In recent days, the world has followed closely the saga of Amina Arraf, the blogger who presented herself online as “A Gay Girl in Damascus” and who drew attention with her passionate writings about the Syrian government’s crackdown on Arab Spring protesters. Those writings stopped last Tuesday, and a posting to the blog, ostensibly written by a cousin, said she had been hauled away by government security agents.
News of her disappearance became an Internet and media sensation. The U.S. State Department started an investigation. But almost immediately skeptics began asking: Has anyone ever actually met Amina? Two days after her disappearance, images presented on her blog as being of Amina were revealed to have been taken from the Facebook page of a London woman.
And on Sunday, the truth spilled out: The gay girl in Damascus confessed to being a 40-year-old American man from Georgia.
A new post on the “A Gay Girl in Damascus” blog that has been reported to belong to a Syrian-American woman claimed Sunday that her dramatic story is, in fact, a hoax.
Adballah was reported on the blog to have been abducted last week and her alleged disappearance prompted online campaigns demanding her release.Her story was picked up by international news groups, including CNN, making her an unlikely icon of the Syrian uprising.
CNN has not been allowed into Syria to cover the unrest and draws from social media and interviews with witnesses on the ground there to inform its reporting.
Despite the title of Sunday’s post, MacMaster wrote: “I do not believe that I have harmed anyone — I feel that I have created an important voice for issues that I feel strongly about.”
The claims made on the blog could not be confirmed when CNN reported on Adballah’s story last week. Calls to officials in Damascus and at Syria’s Embassy in London went unanswered and attempts to contact her family were unsuccessful.
Amnesty International said recently that it believes more than 1,100 people — including 82 children — have been killed in Syria since a crackdown began in mid-March. Many bloggers and journalists have been arrested, rights groups have said.
Protesters are challenging President Bashar al-Assad, whose family has ruled Syria for some 41 years.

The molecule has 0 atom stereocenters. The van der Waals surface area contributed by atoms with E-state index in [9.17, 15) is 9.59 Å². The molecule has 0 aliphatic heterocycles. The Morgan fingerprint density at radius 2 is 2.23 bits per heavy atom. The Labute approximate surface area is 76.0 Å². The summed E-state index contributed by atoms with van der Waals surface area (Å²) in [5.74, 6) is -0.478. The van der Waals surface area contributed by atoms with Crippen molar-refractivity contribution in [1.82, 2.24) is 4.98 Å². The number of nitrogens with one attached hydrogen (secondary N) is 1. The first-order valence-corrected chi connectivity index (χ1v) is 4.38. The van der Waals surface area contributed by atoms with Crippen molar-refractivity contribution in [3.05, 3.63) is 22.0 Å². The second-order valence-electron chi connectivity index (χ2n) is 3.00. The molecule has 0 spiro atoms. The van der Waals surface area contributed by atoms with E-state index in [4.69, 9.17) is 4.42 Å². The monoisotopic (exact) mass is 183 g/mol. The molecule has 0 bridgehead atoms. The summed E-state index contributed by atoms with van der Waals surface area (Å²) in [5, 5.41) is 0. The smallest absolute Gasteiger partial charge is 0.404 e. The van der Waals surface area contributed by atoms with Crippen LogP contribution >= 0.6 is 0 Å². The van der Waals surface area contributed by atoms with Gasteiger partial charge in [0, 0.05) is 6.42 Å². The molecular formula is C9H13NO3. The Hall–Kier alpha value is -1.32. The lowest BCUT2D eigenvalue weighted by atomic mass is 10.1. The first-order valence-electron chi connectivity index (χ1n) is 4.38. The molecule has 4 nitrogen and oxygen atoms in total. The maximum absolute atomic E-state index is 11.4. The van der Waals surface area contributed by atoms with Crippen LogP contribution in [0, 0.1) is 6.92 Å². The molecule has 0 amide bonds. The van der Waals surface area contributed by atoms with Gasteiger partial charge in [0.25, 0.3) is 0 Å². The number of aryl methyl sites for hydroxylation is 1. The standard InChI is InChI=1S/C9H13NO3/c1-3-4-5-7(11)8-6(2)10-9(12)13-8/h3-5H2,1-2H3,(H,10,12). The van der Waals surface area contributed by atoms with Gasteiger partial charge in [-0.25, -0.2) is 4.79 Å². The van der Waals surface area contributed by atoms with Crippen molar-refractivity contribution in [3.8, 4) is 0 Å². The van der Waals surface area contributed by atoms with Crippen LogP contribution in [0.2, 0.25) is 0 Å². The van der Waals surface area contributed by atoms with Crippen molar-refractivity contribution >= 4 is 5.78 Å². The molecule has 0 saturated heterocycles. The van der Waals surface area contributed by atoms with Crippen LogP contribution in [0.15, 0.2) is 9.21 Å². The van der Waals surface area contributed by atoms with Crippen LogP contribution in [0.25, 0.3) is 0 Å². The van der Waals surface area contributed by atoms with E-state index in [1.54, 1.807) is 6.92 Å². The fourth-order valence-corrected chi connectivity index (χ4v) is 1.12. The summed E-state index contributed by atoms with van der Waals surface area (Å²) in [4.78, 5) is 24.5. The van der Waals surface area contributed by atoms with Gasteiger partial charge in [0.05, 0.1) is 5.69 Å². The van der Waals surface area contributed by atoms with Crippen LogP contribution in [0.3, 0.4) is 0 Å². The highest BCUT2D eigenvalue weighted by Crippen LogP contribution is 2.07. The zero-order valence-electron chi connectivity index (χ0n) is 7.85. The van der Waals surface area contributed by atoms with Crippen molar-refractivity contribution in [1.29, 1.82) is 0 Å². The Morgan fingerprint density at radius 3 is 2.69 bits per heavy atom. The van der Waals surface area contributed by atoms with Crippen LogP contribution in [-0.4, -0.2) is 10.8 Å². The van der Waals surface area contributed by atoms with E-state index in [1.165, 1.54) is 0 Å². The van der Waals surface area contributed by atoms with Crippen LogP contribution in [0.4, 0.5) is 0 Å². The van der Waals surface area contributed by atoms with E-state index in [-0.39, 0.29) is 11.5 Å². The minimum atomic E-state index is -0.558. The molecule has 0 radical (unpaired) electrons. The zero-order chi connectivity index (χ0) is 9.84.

‘A Gay Girl in Damascus’ Is Actually a Married Guy in Edinburgh
And so the internet detective agency got to work. Extensive work by Carvin, the EFF’s Jillian York, Ali Abunimah and Benjamin Doherty of The Electronic Intifada, and author Liz Henry (not to mention dozens of others on Twitter and elsewhere), seemed to point toward a student and peace activist named Tom MacMaster, originally from Georgia but currently studying in Scotland. An address “Amina” had used in a Yahoo! discussion group was, according to property records, owned by MacMaster; a photo that appeared on Amina’s blog appears also in a Picasa album created by MacMaster’s wife Britta Froelicher, (herself a grad student studying Syrian economic development); IP addresses linked to the blog were allegedly sourced to the University of Edinburgh, where MacMaster was writing a thesis about “the 7th century siege of Constantinople.”
MacMaster, on vacation in Istanbul with his wife, rebuffed Abunimah and Doherty when they first contacted him, denying that he had ever met Amina. Meanwhile, Washington Post reporters Melissa Bell and Elizabeth Flock had also concluded that MacMaster was behind “A Gay Girl in Damascus”; they too, confronted MacMaster with the allegations for an article they were writing on the controversy.
via ‘ Gawker.
I never expected this level of attention. While the narrative voıce may have been fictional, the facts on thıs blog are true and not mısleading as to the situation on the ground. I do not believe that I have harmed anyone — I feel that I have created an important voice for issues that I feel strongly about.
I only hope that people pay as much attention to the people of the Middle East and their struggles in thıs year of revolutions. The events there are beıng shaped by the people living them on a daily basis. I have only tried to illuminate them for a western audience.
This experience has sadly only confirmed my feelings regarding the often superficial coverage of the Middle East and the pervasiveness of new forms of liberal Orientalism.
However, I have been deeply touched by the reactions of readers.
July 12, 2011
The sole author of all posts on this blog
Beirut Spring: ❊ Thank you Tom MacMaster
I don’t know who you are, but I already know that you’re a prick.
You say you never expected this kind of attention? Bullshit! A gay girl in Damascus who writes in perfectly good English? A damsel in distress who’s easy on the eyes and fights tyranny in her country, only in the end to be kidnapped by regime goons? Can there be a more effective attention grabbing device? A prick and a liar you are Mr. MacMaster.
Thanks for deceiving tens of thousands of people into supporting “Amina”, joining Facebook groups and changing our avatars on Twitter. Thank you for making us all look like idiots and for diverting our attention from the real people who are being tortured in Syrian jails..
You have forever tarnished the reputation of bloggers in this region who chose to write in English. One day if I’m kidnapped by my government, many readers won’t care because I could turn out to be another Amina. A fictional entity concocted by a western fool who had good intentions.
Thanks a lot…